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Wednesday, February 22, 2017

Gospel Singer Kierra Sheard Writes Open Letter to Her ‘Black History Legend’ Grandmother Dr. Mattie Moss Clark

Dr. Mattie Moss Clark, the pioneering mother of GRAMMY® winners, The Clark Sisters, is receiving some much-deserved recognition from her granddaughter during Black History Month.

Gospel singer Kierra Sheard has written an open letter to the legendary matriarch whom she rightly refers to as “a black history legend.”

“I wish you were here to see all that is happening with us! So many great blessings have been showered upon our family,” wrote the 29-year-old daughter of singer Karen Clark Sheard, who published the personal sentiments on her website.

For those who are unfamiliar with the iconic musician, Ebony Magazine dubbed the late great Church of God In Christ (COGIC) President of the International Music Department the “Queen of Gospel.”

Those who knew the woman that taught others never to sing, preach, or teach without prayer and to be sure Christ is always the center of attraction, simply called her “Dr. Clark,” “Mattie,” or “Madame President.”

Today, Dr. Clark remains one of the most influential and prominent historical figures in gospel music, and her accomplishments are deeply intertwined with her COGIC roots.

“To know what you stood for, and how you were so connected with the new generation in your day, I wonder if you would be proud of how I'm trying my best to stay connected with this new generation of my day,” wondered Sheard, founder of Bold! Right! Life!—a youth organization that strives to guide and nurture youth both spiritually, and naturally.

During her reflective mood, the Stellar Award-winning “Invisible” singer said, “I'm grateful for the many lessons that you've taught me directly, through Mommy and my aunts.”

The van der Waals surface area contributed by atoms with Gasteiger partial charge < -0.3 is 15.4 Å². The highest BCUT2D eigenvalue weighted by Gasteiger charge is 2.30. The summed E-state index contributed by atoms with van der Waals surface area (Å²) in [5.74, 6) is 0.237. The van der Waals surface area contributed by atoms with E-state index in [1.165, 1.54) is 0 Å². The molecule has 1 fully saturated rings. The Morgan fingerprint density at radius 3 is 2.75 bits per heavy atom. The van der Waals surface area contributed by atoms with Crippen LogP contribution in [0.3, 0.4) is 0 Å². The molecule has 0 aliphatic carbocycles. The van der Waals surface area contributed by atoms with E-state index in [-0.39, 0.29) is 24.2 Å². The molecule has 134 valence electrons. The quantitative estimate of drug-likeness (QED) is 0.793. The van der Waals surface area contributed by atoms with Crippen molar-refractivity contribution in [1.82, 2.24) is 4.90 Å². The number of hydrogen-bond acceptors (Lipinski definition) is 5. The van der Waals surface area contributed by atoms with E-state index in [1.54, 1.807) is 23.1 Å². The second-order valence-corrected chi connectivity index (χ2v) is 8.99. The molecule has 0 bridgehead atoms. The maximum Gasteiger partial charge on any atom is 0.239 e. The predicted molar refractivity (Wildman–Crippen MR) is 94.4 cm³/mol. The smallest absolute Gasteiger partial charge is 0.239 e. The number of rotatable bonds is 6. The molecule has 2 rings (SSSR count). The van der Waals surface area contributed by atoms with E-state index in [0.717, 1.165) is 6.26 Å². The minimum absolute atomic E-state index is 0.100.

Before sharing her innermost thoughts about her late grandma on the Internet, the Wayne State University graduate said, "i was up last night watching videos of you and seeing how passionate you were with your music.”

Clearly proud of her grandmother, the eleven60 fashion designer was careful to note that Dr. Clark is “still known as the first African American woman to have introduced three-part harmony to choirs/groups with many voices.”

Sheard added, “You were ahead of your time.”

Trained in classical music and choral singing at Selma University, Dr. Clark helped mold some very successful gospel artists such as Vanessa Bell Armstrong, Donald Vails, Commissioned, Bishop Richard “Mr. Clean” White, Bishop Rance Allen, and the late Rev. James Moore and her own daughters, The Clark Sisters, just to name a few.

She was born the seventh of nine children to Fred John Moss and Mattie Juliet Walker in Selma, AL, on March 26, 1925. She started playing the piano at six years old. By the age of 12, she was already a musician at Church of Christ and Prayer.

It was obvious early on that Dr. Clark was destined for greatness.

After leaving an indelible mark on the fabric of gospel music, she passed away September 22, 1994 of diabetes complications at the age of 69. Though she is gone, she is absolutely remembered.

Before ending her sweet letter, Sheard told her grandmother, “I love you. I miss you. Your legacy still lives! You're a Black History legend.”

Indeed she is.



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